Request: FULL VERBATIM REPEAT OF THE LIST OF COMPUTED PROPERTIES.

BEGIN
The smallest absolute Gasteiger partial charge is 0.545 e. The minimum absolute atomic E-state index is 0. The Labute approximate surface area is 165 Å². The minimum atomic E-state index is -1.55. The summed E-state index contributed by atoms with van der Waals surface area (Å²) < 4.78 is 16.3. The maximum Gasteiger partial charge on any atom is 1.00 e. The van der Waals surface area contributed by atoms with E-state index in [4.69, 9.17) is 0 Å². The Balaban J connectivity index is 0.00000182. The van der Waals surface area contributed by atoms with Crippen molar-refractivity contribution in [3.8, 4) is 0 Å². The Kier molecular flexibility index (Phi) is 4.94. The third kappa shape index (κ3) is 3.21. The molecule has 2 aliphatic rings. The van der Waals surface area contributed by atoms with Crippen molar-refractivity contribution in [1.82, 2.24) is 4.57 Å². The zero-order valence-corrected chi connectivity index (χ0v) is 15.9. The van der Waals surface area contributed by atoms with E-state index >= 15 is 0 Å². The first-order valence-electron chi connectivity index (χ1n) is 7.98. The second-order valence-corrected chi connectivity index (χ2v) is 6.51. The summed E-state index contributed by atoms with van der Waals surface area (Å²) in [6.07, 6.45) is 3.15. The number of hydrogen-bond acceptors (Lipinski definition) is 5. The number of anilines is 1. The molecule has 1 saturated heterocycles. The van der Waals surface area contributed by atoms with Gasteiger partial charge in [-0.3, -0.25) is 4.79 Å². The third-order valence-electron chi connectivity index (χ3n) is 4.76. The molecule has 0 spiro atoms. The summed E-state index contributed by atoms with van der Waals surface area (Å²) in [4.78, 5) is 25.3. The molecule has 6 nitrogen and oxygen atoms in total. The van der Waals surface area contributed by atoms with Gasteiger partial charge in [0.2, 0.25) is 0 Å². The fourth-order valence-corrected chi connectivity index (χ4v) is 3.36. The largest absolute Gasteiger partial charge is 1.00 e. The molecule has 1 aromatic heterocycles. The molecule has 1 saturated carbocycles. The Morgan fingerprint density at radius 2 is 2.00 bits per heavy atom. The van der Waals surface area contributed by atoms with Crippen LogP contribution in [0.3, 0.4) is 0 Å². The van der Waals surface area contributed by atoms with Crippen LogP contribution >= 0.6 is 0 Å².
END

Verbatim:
The smallest absolute Gasteiger partial charge is 0.545 e. The minimum absolute atomic E-state index is 0. The Labute approximate surface area is 165 Å². The minimum atomic E-state index is -1.55. The summed E-state index contributed by atoms with van der Waals surface area (Å²) < 4.78 is 16.3. The maximum Gasteiger partial charge on any atom is 1.00 e. The van der Waals surface area contributed by atoms with E-state index in [4.69, 9.17) is 0 Å². The Balaban J connectivity index is 0.00000182. The van der Waals surface area contributed by atoms with Crippen molar-refractivity contribution in [3.8, 4) is 0 Å². The Kier molecular flexibility index (Phi) is 4.94. The third kappa shape index (κ3) is 3.21. The molecule has 2 aliphatic rings. The van der Waals surface area contributed by atoms with Crippen molar-refractivity contribution in [1.82, 2.24) is 4.57 Å². The zero-order valence-corrected chi connectivity index (χ0v) is 15.9. The van der Waals surface area contributed by atoms with E-state index >= 15 is 0 Å². The first-order valence-electron chi connectivity index (χ1n) is 7.98. The second-order valence-corrected chi connectivity index (χ2v) is 6.51. The summed E-state index contributed by atoms with van der Waals surface area (Å²) in [6.07, 6.45) is 3.15. The number of hydrogen-bond acceptors (Lipinski definition) is 5. The number of anilines is 1. The molecule has 1 saturated heterocycles. The van der Waals surface area contributed by atoms with Gasteiger partial charge in [-0.3, -0.25) is 4.79 Å². The third-order valence-electron chi connectivity index (χ3n) is 4.76. The molecule has 0 spiro atoms. The summed E-state index contributed by atoms with van der Waals surface area (Å²) in [4.78, 5) is 25.3. The molecule has 6 nitrogen and oxygen atoms in total. The van der Waals surface area contributed by atoms with Gasteiger partial charge in [0.2, 0.25) is 0 Å². The fourth-order valence-corrected chi connectivity index (χ4v) is 3.36. The largest absolute Gasteiger partial charge is 1.00 e. The molecule has 1 aromatic heterocycles. The molecule has 1 saturated carbocycles. The Morgan fingerprint density at radius 2 is 2.00 bits per heavy atom. The van der Waals surface area contributed by atoms with Crippen LogP contribution in [0.3, 0.4) is 0 Å². The van der Waals surface area contributed by atoms with Crippen LogP contribution >= 0.6 is 0 Å².